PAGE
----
Neurophysiological Effects of Bitopertin in Schizophrenia

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Deficits in N-methyl-D-aspartate receptor (NMDAR) function contribute to symptoms and cognitive dysfunction in schizophrenia and are associated with impaired generation of event-related potential measures including auditory mismatch negativity. Parallel studies of the NMDAR agonist D-serine have suggested that sensitivity of these measures to glutamate-based interventions is related to symptomatic and cognitive response. Bitopertin is a selective inhibitor of glycine transport. This study investigates effects of bitopertin on NMDAR-related event-related potential deficits in schizophrenia.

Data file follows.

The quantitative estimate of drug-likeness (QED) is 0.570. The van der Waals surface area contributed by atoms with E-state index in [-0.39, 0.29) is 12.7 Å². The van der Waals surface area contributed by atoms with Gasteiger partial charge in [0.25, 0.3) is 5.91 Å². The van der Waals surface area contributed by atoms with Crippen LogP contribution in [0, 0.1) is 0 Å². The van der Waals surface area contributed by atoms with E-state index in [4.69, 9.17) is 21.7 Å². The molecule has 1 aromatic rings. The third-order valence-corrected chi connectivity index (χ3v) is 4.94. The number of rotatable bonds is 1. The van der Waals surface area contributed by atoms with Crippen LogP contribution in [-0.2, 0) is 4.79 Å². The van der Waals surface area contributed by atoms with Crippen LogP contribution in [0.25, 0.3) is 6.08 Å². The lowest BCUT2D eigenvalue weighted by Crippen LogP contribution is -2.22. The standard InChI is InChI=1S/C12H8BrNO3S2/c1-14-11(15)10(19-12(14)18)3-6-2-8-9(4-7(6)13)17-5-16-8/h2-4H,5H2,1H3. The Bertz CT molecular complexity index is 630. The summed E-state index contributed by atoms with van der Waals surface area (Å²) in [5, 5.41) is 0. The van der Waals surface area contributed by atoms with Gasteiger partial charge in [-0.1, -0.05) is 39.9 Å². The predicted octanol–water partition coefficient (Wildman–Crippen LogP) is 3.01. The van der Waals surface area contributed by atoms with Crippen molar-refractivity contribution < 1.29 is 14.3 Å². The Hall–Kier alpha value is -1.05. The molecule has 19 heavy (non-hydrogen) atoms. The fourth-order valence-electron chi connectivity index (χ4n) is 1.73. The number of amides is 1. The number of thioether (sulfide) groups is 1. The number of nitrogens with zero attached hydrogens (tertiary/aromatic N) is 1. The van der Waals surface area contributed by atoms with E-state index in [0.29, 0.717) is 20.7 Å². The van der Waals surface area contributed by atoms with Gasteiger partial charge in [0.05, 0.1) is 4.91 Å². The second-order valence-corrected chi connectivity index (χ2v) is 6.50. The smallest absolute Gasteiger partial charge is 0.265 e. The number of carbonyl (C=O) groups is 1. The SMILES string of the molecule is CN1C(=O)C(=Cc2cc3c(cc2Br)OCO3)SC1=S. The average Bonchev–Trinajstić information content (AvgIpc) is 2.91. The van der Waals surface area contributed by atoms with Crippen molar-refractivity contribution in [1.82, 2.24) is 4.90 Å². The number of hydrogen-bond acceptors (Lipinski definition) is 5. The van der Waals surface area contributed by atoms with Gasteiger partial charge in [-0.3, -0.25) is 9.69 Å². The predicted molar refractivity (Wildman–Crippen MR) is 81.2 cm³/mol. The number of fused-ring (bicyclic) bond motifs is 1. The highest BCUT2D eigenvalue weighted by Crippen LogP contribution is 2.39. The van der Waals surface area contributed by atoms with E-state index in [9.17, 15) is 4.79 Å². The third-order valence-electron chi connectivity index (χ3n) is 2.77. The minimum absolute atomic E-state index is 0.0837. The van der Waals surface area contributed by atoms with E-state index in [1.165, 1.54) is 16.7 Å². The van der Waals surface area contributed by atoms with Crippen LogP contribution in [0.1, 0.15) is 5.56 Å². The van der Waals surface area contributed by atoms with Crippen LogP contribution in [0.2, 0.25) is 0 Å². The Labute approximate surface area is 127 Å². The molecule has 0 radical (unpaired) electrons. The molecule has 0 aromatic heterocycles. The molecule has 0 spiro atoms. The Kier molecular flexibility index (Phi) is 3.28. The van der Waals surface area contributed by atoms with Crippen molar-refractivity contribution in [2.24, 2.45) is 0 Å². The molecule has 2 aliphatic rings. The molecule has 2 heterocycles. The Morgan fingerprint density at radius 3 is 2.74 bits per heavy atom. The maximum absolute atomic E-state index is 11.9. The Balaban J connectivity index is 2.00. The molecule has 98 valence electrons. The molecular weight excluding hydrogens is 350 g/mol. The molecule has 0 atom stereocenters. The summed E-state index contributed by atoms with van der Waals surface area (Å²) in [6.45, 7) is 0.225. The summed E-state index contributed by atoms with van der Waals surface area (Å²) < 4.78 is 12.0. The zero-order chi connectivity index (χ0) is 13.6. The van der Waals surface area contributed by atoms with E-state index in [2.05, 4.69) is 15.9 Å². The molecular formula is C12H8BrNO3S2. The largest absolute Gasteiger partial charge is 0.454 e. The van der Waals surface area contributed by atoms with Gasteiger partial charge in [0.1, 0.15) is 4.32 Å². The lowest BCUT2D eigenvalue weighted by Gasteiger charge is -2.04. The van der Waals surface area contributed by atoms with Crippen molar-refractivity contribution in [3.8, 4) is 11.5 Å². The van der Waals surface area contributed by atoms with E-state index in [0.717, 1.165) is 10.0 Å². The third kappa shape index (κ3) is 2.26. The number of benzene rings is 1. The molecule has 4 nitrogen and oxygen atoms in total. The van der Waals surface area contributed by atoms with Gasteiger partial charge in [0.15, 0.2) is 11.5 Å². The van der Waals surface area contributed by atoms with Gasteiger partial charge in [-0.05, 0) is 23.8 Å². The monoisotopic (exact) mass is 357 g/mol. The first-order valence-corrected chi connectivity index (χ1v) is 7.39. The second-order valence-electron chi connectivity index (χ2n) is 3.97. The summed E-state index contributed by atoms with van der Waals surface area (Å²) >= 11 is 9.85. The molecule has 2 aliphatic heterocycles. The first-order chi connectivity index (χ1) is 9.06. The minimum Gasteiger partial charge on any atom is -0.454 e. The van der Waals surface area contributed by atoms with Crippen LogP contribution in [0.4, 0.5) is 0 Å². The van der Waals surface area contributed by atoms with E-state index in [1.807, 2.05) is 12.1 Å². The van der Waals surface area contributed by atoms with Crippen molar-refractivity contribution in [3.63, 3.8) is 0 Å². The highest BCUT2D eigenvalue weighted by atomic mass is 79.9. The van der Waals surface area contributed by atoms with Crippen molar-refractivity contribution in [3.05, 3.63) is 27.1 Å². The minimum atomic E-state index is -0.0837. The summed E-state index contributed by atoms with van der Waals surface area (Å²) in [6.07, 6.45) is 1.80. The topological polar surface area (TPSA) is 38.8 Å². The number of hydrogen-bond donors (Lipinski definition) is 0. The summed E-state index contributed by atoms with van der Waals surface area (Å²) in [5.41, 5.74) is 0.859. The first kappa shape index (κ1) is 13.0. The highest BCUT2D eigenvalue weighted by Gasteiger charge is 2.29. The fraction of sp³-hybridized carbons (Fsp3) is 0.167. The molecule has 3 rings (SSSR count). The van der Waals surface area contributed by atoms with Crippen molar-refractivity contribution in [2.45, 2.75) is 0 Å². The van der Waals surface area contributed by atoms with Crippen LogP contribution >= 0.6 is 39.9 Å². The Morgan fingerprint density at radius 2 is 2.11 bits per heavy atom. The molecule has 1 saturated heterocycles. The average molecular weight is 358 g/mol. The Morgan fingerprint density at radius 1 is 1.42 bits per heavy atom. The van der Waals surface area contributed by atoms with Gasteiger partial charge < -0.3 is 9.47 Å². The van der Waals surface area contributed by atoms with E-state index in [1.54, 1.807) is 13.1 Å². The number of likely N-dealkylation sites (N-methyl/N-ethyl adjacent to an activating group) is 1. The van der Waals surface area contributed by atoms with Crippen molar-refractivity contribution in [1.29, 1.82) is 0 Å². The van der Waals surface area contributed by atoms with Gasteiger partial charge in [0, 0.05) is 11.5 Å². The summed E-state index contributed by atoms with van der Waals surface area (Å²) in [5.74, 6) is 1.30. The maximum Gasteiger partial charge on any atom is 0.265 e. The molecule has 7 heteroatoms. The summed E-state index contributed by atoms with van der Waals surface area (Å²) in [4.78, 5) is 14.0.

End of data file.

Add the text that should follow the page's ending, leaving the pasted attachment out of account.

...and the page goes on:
Patients with schizophrenia/schizoaffective disorder were treated with bitopertin (10 mg, n = 29), in a double-blind, parallel group investigation. Auditory mismatch negativity served as primary outcome measures. Secondary measures included clinical symptoms and neurocognitive performance.


No significant changes were seen with bitopertin for neurophysiological, clinical, or neurocognitive assessments.


These findings represent the first assessment of the effect of bitopertin on neurophysiological biomarkers. Bitopertin did not significantly affect either symptoms or NMDAR-related biomarkers at the dose tested (10 mg). Mismatch negativity showed high test-retest reliability, supporting its use as a target engagement measure.

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